Wednesday, February 06, 2008

The Third-Party Guru

So yesterday was our so-called "Super Tuesday" here in America, the day that most of the country has its preliminary round of voting before the official election. Often, it's a day that campaigns make final decisions as to how far they are going to be run, and candidates can either make a definitive statement that they fully expect to be the official candidate for their party, or they drop out and declare their work to be done. I suppose sometimes a losing candidate can be happy to simply have made it through a lengthy campaign without any major scandals. Although you may have not heard it on the news in the midst of talk about , there was another campaign afoot that had a major contender who dropped out of the race yesterday. I am of course talking about the death of the Maharishi Mahesh Yogi.

It's a fascinating thing to me that to a great extent, religion and politics have a lot in common. Despite the efforts of various interest groups here in the U.S. such as the so-called "Moral Majority" (I say "so-called" as some have pointed out that this is a phrase like "Christian Science" in which two words are used to describe something in which neither word describes it at all.) there is not an easy mix between religion and political ideology, the now-defunct Natural Law Party notwithstanding. Even in ancient societies, we see struggle between religious movements and political movements: In the New Testament, Jesus, the Pharisees and the Sadducees represented differing religious viewpoints, but struggled not just against one another, but against political powers such as the Romans and the Herodians. Today, even in a country that supposedly supports freedom of religion, we argue about whether a Mormon or a (falsely-rumored) Muslim is fit to hold national office. Many have chided the silliness of the notion that somehow putting one's hand on a Bible while taking a vow makes that vow somehow more unbreakable. While the Bible is of supreme importance to a Christian, physically, it's just a pile of paper, and the moral law within a politician's heart is infinitely more important than the moral law under his or her hand.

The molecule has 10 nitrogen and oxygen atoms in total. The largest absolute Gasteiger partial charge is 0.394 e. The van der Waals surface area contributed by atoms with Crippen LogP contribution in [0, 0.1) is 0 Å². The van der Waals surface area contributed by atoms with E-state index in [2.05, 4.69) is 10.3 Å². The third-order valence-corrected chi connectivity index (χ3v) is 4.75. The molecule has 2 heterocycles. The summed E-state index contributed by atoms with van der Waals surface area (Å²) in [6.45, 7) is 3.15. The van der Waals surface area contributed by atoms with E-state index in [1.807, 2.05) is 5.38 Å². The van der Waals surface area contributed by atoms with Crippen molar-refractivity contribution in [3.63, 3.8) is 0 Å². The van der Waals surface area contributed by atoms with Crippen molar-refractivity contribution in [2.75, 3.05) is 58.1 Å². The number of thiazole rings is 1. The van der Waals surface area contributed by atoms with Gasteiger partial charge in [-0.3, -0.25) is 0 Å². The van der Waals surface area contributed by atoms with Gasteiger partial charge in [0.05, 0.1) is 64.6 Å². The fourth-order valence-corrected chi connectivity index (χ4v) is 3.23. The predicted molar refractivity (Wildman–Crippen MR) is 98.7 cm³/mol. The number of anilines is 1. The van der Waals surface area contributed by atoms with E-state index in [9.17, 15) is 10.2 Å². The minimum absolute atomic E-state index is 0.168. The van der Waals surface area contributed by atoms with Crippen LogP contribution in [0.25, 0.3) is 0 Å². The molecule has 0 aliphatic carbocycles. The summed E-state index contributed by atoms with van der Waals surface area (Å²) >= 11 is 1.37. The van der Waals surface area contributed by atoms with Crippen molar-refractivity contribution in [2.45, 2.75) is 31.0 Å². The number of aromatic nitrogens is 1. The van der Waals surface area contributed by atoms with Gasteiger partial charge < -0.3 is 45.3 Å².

But what of the Maharishi? Why do I bring him up, other than the fact that he has recently passed the way of all humanity? Well, although I don't really know so very much about the man, there was a comment made about him in the news report of his death I heard this morning that struck me as fascinating. It is very rare among either politicians or religious leaders to go through their entire career without being plagued by scandals, but the Maharishi is one of those rare individuals who seems to have done it. Other than an alleged sexual advance on Mia Farrow that seems to be unproven (and considerably less of a scandal than it would be for a Christian political leader, as Hindu sexual standards are somewhat different), his life and the Transcendental Meditation movement he founded seem to have a pretty clean record.

I remember that there was a TM center near the place where I grew up, and there was a teacher I had in junior high school who often passed on rumors to her students that these weirdos were somehow dragging off young impressionable souls and brainwashing them. I always found the stories rather improbable, myself, and whereas another Christian teacher I had in high school later was definitely part of what inspired me to look into Christianity, this particular Christian teacher was the sort that made me say, "If that's what Christians are like, I don't think I need to have anything to do with it, thank you." There's no doubt to me that as Christian, there is a certain disdain one must have for all that is not of Christ, but choosing to see the deepest evil in any religious activity outside of your own narrow views isn't so much Christianity as paranoia. Later in high school, I had a friend who had a part-time job as a janitor at the TM center. His view on these people was that they were a bit odd, but mostly friendly and honest, and they never tried to push their views on him, an atheist.

I think that honesty and good-natured kindness that seems to have always been very present in the Maharishi and his followers is admirable. Sure, we may disagree with their spiritual beliefs, but when we look at their aims as a group, I can't find anything to criticize. The Maharishi believed that his methods brought not just peace to the practitioner, but also to the world around the practitioner. The Maharishi and his followers, although surprisingly influential for such a small group, don't seem to have been self-seeking, living modestly and quietly.

As a Christian, I suppose I am obligated to call the Maharishi a "cultist" or an "infidel", and technically, either or both descriptions fit. Still, on a personal level, as someone who tries to look at the world both from within and without my religious belief system, I'd have to say that if all cultists and infidels--and even many Christians--were more like the Maharishi, this world would be a much better place for it.

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